Or, I saw the best minds of my generation
I’m writing this from bed on a day when my body has pulled a number on me. So I’m being kept going by water, snacks, and the hope that I’ll wake up better tomorrow — today is a wash in a lot of ways. So let’s talk about what there is to look forward to:
Books, first and always. The lovely Abigail Arunga recently put a bunch of us on to 2 queer anthologies - Hopes and Dreams That Sound Like Yours: Stories of Queer Activism in Sub-Saharan Africa and Courage to Share: Queer Activism in Africa - that are free to download and available to purchase in print from her shop, Rugano Books. I am hoping to read them during the upcoming Christmas break; really sitting with their contents. If you’re interested, you can find them here. Yours truly has also been buying books this year at rates unseen in a while so they recorded a book haul video as they continue to figure out what form these videos will take.
Then, films: I hoped I’d be able to attend the last screening of films Wanjeri Gakuru (recently awarded a Special Mention Award at the 38th International Short Film Festival in Berlin for her film Transaction, based on this short story) is curating at Eastlands Library this weekend but a prior commitment might come in the way of that. If it doesn’t, that’s definitely on the agenda, especially considering what interesting conversations always happen. Before then, Ngwatilo Mawiyoo’s delightful film Joy’s Garden is showing tomorrow at Cheche Bookshop and Cafe as part of the 2022/23 Samosa Festival and one may just leave home for this, body permitting. The bookshop also has a lovely selection and isn’t too far from Prestige Bookshop’s Lavington branch (which I’ve never been to) so I might just make a post-wage work trip of it.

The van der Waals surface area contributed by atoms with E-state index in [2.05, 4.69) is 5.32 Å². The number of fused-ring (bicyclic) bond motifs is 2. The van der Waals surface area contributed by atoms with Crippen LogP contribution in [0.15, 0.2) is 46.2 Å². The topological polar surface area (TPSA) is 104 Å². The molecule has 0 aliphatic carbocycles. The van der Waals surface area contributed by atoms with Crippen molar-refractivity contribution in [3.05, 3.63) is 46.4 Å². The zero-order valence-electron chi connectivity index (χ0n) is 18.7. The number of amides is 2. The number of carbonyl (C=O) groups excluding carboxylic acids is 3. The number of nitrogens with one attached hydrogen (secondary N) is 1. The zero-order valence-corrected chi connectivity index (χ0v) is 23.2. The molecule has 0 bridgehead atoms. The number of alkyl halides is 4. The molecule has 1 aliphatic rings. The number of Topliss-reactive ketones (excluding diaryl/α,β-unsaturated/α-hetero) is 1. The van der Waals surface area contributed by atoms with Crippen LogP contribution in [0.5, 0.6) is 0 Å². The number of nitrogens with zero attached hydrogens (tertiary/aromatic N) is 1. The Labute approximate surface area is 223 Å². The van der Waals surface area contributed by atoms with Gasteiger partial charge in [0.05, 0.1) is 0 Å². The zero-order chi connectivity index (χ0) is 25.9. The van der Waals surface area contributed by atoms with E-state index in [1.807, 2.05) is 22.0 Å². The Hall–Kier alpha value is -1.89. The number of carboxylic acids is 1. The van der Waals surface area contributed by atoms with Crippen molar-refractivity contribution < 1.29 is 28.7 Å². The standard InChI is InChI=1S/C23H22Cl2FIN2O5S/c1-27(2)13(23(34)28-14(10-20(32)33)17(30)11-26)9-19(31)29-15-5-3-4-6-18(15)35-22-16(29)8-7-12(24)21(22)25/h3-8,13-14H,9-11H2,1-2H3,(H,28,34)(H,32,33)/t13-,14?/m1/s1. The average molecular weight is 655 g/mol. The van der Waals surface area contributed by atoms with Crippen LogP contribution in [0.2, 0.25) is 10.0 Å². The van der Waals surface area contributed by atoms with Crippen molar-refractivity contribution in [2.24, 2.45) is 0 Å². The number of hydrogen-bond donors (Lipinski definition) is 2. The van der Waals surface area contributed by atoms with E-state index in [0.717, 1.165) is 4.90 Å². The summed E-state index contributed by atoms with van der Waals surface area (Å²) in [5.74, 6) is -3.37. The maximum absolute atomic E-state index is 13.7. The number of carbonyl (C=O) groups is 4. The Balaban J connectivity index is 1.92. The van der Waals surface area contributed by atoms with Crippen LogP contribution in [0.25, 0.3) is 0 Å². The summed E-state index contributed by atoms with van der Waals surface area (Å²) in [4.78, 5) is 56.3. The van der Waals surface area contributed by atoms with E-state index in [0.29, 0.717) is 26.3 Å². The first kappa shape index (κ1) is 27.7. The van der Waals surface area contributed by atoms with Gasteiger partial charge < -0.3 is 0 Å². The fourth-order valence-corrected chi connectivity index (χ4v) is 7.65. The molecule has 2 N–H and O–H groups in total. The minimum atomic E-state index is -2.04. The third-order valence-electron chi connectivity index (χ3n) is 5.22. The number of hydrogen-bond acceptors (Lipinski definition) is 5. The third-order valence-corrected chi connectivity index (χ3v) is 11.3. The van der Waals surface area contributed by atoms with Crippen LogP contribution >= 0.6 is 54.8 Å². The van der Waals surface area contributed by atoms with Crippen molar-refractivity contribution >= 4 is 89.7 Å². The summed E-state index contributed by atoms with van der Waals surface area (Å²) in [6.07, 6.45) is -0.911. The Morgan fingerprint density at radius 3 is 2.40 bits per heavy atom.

There’s something in the air with the panic and anxiety that’s been exhibited on Twitter about the end of an era there. I’ve been on that platform for over 13 years and it’s been quite a ride - the friends one made and lost, the things they learnt, the opportunities they gleaned. It’s also made me think a lot about my relationship with social media platforms leading to a moment this week when, instead of resurrecting my Mastodon profile (from the last such panic), I started a Storygraph account so I’d be able to divest from Goodreads. I consider these last weeks of the year a chance to reset and reimagine my relationship with book tracking going forward so hopefully this shift helps.
Speaking of reimagining — I had a poll over on Twitter about where some money I saved at $1 a day at the day’s prevailing rate “for a treat” over a year would go to earlier this month after I took out the money I’d already spent on a new phone. Shelves won but it says something about the way consumerism in the form of Black Friday and so on can assert itself that I’ve instead been thinking of getting video-related materials (tripod, ring light, for instance) and speakers. This, coupled with the fact that I struggle with spending money (small t trauma is that you???), means that November is almost out and I’m nowhere close to buying anything, discounts or not. Considering the piles of books around my home, the frequency of videos lately (thanks to the help of YB), and the insights gleaned from this video—
Life is short, treat yourself, &c
I finished 3 books last week: Thank You for Listening by Julia Whelan (read by the author), The Mamas: What I Learned About Kids, Class, and Race from Moms Not Like Me by Helena Andrews-Dyer (read by the author), and The Man Who Ate Too Much: The Life of James Beard by John Birdsall (read by Daniel Henning). I discuss them in the latest video.
As ever, please write back to me and tell me what books you’re reading or looking forward to reading this week — it’s always a great time talking about books.
Enjoy the rest of the week and have a lovely time reading. Talk to you soon!
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